A common misconception regarding winter driving is four-wheel drive (4WD) or all-wheel drive (AWD) vehicles don’t need winter tires because they perform better in winter conditions than two-wheel-drive vehicles. Although 4WD trucks, SUVs, and crossovers may provide more power than a two-wheel drive sedan, winter driving is all about traction. Stopping, starting, cornering and control are the elements that are controlled primarily by the tires. The facts show that a 4WD vehicle may accelerate quicker in snow, but won’t stop any faster or corner any better.
4WD provides the precise amount of torque to each wheel, but may present little or no advantage in performance or handling based on the driving conditions. For the torque system to be effective in snow or ice, winter tires should be installed on the vehicle. Winter tires are specifically designed to grip the road and handle the most extreme weather conditions and harshest temperatures.
According to forbesauto.com “Even in all but the harshest of snowy conditions, a two-wheel-drive vehicle (whether front- or rear-driven) will perform safely and securely in snow with the proper snow tires mounted on all four wheels. Comparison tests performed by automotive-enthusiast magazines in the snow have shown that a 2WD drive vehicle with snow tires on all four wheels will outperform a 4WD vehicle with regular tires.”
Driver belief that 4WD vehicles can properly handle winter conditions coupled with improper tires for seasonal conditions can lead to winter accidents. While all-season tires are good in a number of general year-round driving conditions, performance can degrade significantly in cold and icy conditions. All-season tires are constructed of rubber compounds which are “averaged” to deliver better wear and good traction in a wide range of conditions, but the trade-off is a decrease in traction below 45 degrees Fahrenheit. This is the point where all-season tire compounds begin to harden and lose traction.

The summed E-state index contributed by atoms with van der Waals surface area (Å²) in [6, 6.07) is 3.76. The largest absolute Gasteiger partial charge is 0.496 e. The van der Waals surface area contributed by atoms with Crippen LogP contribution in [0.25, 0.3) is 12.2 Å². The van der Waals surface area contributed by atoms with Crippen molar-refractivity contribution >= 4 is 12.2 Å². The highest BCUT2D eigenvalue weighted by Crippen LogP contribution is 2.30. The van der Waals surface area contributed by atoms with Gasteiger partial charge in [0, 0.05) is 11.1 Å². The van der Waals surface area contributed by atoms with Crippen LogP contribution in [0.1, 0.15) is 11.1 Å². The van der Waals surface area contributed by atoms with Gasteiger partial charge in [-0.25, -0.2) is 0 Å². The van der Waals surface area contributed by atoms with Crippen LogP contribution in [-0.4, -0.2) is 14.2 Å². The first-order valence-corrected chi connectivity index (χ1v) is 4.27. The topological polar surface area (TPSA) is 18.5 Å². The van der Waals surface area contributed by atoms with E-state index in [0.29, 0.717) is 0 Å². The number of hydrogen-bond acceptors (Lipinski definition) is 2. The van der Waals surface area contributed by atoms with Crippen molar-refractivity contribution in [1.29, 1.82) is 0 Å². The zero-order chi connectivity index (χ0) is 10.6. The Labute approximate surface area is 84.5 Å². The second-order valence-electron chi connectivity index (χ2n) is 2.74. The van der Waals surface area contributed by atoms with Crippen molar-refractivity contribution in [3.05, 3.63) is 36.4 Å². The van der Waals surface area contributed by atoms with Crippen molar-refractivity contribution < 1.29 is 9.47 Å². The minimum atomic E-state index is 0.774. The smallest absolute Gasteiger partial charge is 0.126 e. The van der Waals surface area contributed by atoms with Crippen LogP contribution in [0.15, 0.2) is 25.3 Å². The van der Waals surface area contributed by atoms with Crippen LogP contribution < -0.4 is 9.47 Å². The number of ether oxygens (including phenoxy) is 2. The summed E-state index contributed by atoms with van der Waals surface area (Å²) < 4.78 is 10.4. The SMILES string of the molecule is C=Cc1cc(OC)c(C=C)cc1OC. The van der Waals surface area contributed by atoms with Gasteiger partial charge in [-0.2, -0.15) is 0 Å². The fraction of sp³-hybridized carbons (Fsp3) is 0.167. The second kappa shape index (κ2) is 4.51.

Another thing to remember is many four-wheel-drive vehicles come with large wide tires. Because of the larger surface area of these tires they don’t dig through snow as efficiently as less wide tires, and can actually “hydroplane” on top of snow or ice. This can cause the vehicle to slip during steering and braking maneuvers. The 4WD vehicle may also be at a disadvantage when stopping as many are heavy and take longer to come to a stop
The simple point is this: for maximum winter driving performance a 4WD or AWD vehicle should have winter tires installed. Only winter tires can provide the depth of tread and soft rubber compounds necessary to grip the ice and snow. Proper winter tires can improve braking by up to 25 percent over an all-season radial and can improve collision avoidance by about 38 percent. Furthermore, it’s critical to place winter tires on all four wheels – this is especially true for 4WD and AWD vehicles.
Drive safely this winter season! If you have any questions about winter tires or driving safety, please feel free to call or stop by one of the convenient Dunn Tire locations.